For decades, scientists have known that plants protect themselves from the devastation of hungry caterpillars and other plant-munching animals through sophisticated response systems, the product of millions of years of evolution.
The biological mechanisms underlying this attack-counter defense paradigm have been vigorously pursued by plant biologists given that such details will help unlock a trove of new strategies for improved plant health. From countering crop pest damage to engineering more robust global food webs, such information is valuable for ensuring sustainable and reliable yields.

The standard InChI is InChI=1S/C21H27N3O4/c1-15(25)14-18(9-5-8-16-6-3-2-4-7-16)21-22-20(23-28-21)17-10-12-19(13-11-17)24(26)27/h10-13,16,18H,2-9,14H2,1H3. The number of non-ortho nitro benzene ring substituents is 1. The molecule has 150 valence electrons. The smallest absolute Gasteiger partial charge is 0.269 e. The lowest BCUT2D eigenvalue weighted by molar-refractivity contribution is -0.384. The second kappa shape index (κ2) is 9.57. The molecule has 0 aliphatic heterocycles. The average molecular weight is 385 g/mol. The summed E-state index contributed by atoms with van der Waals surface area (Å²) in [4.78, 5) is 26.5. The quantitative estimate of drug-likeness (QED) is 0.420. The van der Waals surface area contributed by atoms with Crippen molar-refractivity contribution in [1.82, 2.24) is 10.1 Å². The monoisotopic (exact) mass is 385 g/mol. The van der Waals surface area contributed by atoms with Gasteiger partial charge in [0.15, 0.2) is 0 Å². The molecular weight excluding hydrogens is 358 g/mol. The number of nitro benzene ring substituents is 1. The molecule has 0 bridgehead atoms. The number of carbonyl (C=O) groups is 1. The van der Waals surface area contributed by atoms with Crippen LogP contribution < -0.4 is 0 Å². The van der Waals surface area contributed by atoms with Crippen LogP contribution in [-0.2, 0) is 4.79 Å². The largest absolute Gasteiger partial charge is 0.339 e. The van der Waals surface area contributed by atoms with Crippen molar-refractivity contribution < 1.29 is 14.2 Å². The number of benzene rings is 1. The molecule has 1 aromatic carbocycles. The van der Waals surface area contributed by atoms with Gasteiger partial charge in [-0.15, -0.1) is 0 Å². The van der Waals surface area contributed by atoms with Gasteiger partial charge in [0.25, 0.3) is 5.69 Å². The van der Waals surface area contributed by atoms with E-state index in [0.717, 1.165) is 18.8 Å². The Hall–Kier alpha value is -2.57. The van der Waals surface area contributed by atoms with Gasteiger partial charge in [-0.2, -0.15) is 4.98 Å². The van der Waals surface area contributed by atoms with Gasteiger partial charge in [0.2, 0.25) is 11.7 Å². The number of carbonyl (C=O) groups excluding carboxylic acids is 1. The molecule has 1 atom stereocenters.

Now, researchers at the University of California San Diego and their colleagues have identified the first key biological switch, or receptor, that sounds an alarm in plants specifically when herbivores attack. The discovery is described in the online publication of the Proceedings of the National Academy of Sciences.